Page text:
Woessmann, the economist, agreed that, “as a general rule, universities in Germany do have much less resources than at least the higher-level universities in the U.S. University presidents in general will always tell you they don’t have enough money, but in general I think they have a point there. If the universities were able to [impose] tuition fees, that would surely in general affect the quality.”
Those arguments have so far largely been eclipsed, however, in a country where — unlike in the United States, where barely one in five college-aged Americans go to the polls — college students vote in huge numbers. “In the end, it was a political issue,” Alt said with a sigh. Candidates “could lose a campaign for charging fees.”
If not politics, then economics could raise the next challenge to the German experiment with free tuition. A provision called, in German, Schuldenbremse, or “debt brake,” will limit how much the Länder can borrow, beginning in 2020, restricting the amount available to cover the cost of college educations.
“We will come into a situation where, just like in any downturn, there will be real problems for states to keep up the funding for the universities, or raise it,” Woessmann said. “And I think by that time we’ll have another discussion about free university tuition.”
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- Parental and Personal Involvement. When someone has to pay for either their own or their child's education, they become more involved in the entire education process. ...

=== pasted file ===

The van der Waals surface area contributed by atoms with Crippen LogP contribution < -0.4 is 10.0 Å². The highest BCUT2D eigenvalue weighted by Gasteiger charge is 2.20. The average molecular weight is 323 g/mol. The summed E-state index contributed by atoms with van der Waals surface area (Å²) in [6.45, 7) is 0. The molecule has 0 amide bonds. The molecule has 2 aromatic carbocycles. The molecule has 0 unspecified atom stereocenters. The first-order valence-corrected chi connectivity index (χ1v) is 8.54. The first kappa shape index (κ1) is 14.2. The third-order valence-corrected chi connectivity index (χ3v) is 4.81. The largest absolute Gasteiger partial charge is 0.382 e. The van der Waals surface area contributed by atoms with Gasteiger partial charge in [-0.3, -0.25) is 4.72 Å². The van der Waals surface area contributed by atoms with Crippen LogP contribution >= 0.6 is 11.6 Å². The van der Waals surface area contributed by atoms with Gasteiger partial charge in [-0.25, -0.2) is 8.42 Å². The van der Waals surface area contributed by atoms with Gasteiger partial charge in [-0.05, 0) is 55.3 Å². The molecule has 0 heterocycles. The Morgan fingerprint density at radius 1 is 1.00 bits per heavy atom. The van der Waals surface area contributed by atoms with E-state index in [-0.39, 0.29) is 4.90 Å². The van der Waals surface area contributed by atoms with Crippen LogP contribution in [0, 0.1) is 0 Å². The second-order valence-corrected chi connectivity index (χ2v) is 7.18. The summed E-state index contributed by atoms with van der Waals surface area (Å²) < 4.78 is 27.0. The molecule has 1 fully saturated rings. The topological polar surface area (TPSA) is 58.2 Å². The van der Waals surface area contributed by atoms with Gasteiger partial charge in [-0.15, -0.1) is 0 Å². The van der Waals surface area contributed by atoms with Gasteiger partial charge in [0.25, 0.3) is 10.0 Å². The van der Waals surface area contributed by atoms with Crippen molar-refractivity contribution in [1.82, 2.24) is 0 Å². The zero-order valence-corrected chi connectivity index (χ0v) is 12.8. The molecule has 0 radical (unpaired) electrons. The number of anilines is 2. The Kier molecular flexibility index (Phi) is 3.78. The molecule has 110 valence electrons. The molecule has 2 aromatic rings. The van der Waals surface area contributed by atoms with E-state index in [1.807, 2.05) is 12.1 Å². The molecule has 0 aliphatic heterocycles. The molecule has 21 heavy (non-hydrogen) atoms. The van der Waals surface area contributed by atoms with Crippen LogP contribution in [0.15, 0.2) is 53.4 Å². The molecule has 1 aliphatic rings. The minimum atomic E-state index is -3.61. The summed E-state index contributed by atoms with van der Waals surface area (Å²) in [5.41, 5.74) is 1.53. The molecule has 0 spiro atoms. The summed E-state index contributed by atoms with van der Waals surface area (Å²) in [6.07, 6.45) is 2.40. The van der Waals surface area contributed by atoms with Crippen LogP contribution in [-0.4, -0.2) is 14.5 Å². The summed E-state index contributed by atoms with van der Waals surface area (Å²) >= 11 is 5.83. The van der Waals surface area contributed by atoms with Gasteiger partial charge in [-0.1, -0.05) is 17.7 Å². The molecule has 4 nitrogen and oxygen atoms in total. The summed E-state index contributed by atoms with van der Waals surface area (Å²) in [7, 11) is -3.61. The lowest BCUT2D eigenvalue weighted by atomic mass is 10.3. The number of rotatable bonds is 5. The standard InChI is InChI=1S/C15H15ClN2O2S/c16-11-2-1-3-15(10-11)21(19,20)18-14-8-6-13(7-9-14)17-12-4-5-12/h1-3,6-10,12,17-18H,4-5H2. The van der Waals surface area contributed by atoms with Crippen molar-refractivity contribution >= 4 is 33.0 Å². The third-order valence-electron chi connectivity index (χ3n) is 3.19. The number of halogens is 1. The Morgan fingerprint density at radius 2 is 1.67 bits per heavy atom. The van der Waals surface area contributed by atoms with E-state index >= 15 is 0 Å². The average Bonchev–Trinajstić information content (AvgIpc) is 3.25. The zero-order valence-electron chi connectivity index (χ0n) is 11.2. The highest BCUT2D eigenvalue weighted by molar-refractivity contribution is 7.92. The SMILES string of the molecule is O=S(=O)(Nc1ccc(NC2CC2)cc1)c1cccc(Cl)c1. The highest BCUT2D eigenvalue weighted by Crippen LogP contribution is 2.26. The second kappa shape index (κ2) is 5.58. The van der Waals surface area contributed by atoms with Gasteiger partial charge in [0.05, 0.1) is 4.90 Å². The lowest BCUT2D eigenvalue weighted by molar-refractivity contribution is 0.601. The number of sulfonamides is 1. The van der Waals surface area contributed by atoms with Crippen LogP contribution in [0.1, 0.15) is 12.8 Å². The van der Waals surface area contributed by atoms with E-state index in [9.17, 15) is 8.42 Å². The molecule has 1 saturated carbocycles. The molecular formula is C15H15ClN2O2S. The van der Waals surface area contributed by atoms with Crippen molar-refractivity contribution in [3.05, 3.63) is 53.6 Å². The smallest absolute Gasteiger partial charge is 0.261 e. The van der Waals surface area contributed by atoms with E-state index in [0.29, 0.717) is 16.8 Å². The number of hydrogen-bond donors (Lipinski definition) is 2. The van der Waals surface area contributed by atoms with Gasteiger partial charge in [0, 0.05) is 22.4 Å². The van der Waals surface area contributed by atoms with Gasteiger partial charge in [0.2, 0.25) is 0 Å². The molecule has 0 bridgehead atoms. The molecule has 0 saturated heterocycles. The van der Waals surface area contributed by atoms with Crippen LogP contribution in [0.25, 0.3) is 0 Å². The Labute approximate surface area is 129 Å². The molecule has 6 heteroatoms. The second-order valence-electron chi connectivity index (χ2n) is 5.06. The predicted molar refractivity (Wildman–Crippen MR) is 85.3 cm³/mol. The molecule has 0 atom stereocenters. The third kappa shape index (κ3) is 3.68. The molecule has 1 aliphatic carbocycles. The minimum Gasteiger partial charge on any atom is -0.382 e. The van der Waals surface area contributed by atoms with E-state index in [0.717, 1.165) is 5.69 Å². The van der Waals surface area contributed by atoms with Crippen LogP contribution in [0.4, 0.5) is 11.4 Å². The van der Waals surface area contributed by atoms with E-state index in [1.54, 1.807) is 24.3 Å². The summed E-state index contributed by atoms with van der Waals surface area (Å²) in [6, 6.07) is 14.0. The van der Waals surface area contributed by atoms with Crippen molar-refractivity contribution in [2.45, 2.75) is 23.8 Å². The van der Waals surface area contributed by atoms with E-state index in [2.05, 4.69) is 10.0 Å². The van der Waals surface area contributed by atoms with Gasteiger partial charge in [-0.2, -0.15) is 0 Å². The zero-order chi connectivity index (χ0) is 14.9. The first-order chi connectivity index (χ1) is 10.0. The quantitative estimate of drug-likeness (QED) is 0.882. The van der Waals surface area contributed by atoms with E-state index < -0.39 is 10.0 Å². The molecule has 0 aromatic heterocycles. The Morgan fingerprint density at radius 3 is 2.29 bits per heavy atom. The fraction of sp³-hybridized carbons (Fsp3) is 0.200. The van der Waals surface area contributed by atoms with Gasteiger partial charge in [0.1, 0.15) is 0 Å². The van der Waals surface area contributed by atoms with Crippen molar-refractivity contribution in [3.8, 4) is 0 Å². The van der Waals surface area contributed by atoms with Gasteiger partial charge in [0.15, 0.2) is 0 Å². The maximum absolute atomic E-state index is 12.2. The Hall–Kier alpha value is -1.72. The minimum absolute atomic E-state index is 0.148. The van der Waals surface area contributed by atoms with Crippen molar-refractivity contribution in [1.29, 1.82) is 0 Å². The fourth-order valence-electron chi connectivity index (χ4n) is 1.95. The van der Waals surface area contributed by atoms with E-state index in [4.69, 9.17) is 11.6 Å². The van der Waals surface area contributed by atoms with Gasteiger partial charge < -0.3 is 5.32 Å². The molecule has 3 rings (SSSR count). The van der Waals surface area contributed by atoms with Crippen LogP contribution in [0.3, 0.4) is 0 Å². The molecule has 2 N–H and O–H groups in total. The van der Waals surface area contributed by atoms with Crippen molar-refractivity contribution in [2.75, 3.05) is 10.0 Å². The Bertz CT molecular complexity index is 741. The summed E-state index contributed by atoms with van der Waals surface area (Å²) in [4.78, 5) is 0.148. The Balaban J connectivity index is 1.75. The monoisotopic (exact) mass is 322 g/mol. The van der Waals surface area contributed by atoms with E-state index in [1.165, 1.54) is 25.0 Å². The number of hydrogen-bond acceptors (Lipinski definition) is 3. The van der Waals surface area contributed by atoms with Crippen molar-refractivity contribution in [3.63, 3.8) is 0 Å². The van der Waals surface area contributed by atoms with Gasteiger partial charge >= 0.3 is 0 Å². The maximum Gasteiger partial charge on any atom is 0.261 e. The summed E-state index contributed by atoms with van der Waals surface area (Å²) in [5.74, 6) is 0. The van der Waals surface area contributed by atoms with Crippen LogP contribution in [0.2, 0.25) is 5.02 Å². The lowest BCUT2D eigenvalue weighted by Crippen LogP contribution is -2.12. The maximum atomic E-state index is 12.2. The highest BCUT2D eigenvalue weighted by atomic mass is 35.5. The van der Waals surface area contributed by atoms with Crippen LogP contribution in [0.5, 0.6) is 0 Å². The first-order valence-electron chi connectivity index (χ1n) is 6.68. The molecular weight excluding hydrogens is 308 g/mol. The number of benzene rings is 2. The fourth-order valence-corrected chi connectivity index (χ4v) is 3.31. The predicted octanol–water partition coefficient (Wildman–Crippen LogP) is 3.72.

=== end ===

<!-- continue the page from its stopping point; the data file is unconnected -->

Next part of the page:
- Class Size. Public schools often have large class sizes due to limited funding. ...
- Government Involvement. ...
- Tax Increases.
Free College Is Not Directly Linked to Economic Growth
Since the provision of free college could affect the quality of education, free access for all to postsecondary education might not be able to provide the competencies and skills needed to produce a strong workforce.
Free college tuition programs have proved effective in helping mitigate the system's current inequities by increasing college enrollment, lowering dependence on student loan debt and improving completion rates, especially among students of color and lower-income students who are often the first in their family to ...What are 3 reasons college should not be free? ›
- 1 The Politics of Higher Education.
- 2 Issues With Graduated Students.
- 3 There Is Already Plenty Of Help Available.
- 4 Choice Would Be Limited.
- 5 More Government Control.
- 6 Negative Effects From The Public.
- 7 Not Everybody Wants To Go To College.
The findings revealed that the implementations of fee-free education policy encounter several challenges including the inadequacy of teaching and learning resources, shortage of classrooms, and shortage of latrines are addressed properly.Is free college good for society? ›
Research shows that free tuition programs encourage more students to attend college and increase graduation rates, which creates a better-educated workforce and higher-earning consumers who can help boost the economy.How would free college affect the quality of education? ›
In fact, free college could end up reducing graduation rates by negatively impacting education quality and driving down enrollment at private institutions, which tend to see higher graduation rates.What are the disadvantages of free community college? ›
- Con 1. Tuition-free college is not free college and students will still have large debts. ...
- Con 2. Taxpayers would spend billions to subsidize tuition, while other college costs remained high. ...
- Con 3.
Making college education free reduces the amount of student debt being carried over time. Making college education free would allow a lot of students to focus on their education and their careers. It could also cost less on the current spending and could save millions in loan debt and grants.What are the pros and cons of community college? ›
- Pro: Cost of Community College. For most undergrads, college is about more than classes. ...